When many people think of industrial chemicals, they think of those scary-looking yellow drums, containing unknown but almost certainly hazardous goo. A new industry initiative, though hopes to change that by giving consumers more information on the chemicals they use every day.
The U.S. Environmental Protection Agency announced that a chemical distributor in Roanoke, Va., has agreed to pay a $43,967 penalty and complete more than $200,000 in safety improvements to settle alleged violations of federal environmental laws designed to protect and inform the public about hazardous chemicals.
NEDAK Ethanol LLC, an alternative fuels manufacturer, has agreed to pay a civil penalty of $3,600 to the United States for failing to develop a risk management program and file a risk management plan for its ethanol production facility at Atkinson, Neb.
The report details ways in which disaster risk managers can improve their decision making by integrating climate information into their operations.
While biobased industrial performance chemicals have been around for awhile, manufacturers have made great strides in the past decade in improving their effectiveness.
<p>The owner and manager of a California condominium complex were sentenced for conspiring to violate the Clean Air Act’s asbestos work practice standards during the renovation of a 204-unit apartment building in Winnetka, Calif., in 2006 – work that caused asbestos to be released into the complex and the surrounding community. </p><p>
Charles Yi, of Santa Clarita, Calif., was sentenced by U.S. District Judge Percy Anderson to four years in prison. John Bostick, also of Santa Clarita, was sentenced to six months home confinement, 150 hours of community service, and three years probation. Yi was convicted after a two-week trial in March 2011 when a jury found him guilty of five felony offenses, including conspiring to violate the Clean Air Act. Bostick pleaded guilty in February 2011 to conspiracy to violate the Clean Air Act. </p><p>
The jury also convicted Yi of failing to notify the Environmental Protection Agency and the South Coast Air Quality Management District about a renovation containing asbestos, failing to provide a properly trained person during a renovation containing asbestos, failing to properly remove asbestos and failing to properly dispose of asbestos wastes.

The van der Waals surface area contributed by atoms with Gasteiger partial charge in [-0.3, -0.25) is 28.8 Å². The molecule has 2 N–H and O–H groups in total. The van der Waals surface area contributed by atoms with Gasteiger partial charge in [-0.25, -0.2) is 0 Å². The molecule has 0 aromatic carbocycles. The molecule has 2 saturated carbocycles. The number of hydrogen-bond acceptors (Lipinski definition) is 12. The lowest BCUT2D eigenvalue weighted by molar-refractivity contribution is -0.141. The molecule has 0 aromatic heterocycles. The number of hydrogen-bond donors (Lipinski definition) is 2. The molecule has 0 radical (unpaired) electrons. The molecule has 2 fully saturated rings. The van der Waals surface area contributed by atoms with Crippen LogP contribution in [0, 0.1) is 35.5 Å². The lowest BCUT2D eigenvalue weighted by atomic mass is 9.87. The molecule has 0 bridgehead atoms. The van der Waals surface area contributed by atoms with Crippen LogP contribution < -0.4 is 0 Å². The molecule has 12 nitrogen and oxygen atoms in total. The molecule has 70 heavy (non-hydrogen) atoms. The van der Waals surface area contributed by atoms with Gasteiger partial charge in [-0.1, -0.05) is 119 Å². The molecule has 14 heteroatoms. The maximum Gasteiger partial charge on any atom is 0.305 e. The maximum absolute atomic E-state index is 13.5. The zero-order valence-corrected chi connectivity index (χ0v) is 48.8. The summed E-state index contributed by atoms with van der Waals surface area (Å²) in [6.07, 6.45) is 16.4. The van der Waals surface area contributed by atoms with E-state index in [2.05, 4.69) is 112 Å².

Yi was the owner of the now-defunct Millennium-Pacific Icon Group and Bostick was its vice-president. Millennium-Pacific owned the Forest Glen apartment complex in Winnetka that was being converted into condominiums in 2006. Knowing that asbestos was present in the ceilings of apartments in the Forest Glen complex, Yi, Bostick, and the project manager, Joseph Yoon, hired workers who were not trained or certified to conduct asbestos abatements. The workers scraped the ceilings of the apartments without knowing about the asbestos and without wearing any protective gear. The illegal scraping resulted in the repeated release of asbestos-containing material throughout the apartment complex and the surrounding area because Santa Ana winds were blowing during the time of the illegal work. After the illegal asbestos abatement was shut down by an inspector from the South Coast Air Quality Management District, the asbestos was cleaned up at a cost of approximately $1.2 million. Yoon pleaded guilty to conspiracy charges in June 2010 and is scheduled to be sentenced in July. </p><p>
The federal Clean Air Act requires those who own or supervise the renovation of buildings that contain asbestos to adhere to certain established work practice standards. These standards were created to ensure the safe removal and disposal of the asbestos and the protection of workers.
Do-it-yourselfers may be exposed to methylene diphenyl diisocyanate and toluene diisocyanate from spray foam insulation or sealing concrete applications.
The project team analyzed projected costs over the next 20 years, looking at core smart grid technologies in transmission, substation, distribution, and customer interface.
Those who violate the ban can face stiff penalties, including fines up to $1,000 per violation and an additional $1,000 per day the violation occurs.
"There are just over 1 million employers in California and of those, only 42 are current SHARP recipients," said Cal/OSHA Area Manager Kelly Howard.
Richard Brodsky with Demos, a national policy center, and three other groups have filed Freedom of Information Act requests prompted by the nuclear disaster in Sendai, Japan.
Over the last three years, the federal laboratory has been developing a program to ensure that local professionals in the United Arab Emirates will be trained in safety and security concepts related to nuclear energy programs.
Newly introduced Continuing Chemical Facilities Antiterrorism Security Act does not include a requirement for inherently safer technologies.
The American Glass Bead Manufacturers' Association, which sponsored the study, is urging states and the U.S. government to limit heavy metal levels in glass beads used for highway markings.
ASTM subcommittee is trying to bring consistent, reliable, and accurate sampling to the practice.
Leominster’s wastewater treatment plant, which is managed by Veolia Water North America, received the George W. Burke Jr. Award.
ECOtality's electric vehicle home charger receives safety and FCC approval.
Two Washington ammonia fertilizer distributors have agreed to pay more than $33,000 for failing to update their plans for preventing chemical releases at eight facilities throughout Washington.
The European Union's energy commissioner, meanwhile, is watching the U.S. actions and will propose his own legislation soon.
The secret is in the manufacturing and application processes, not the chemical makeup.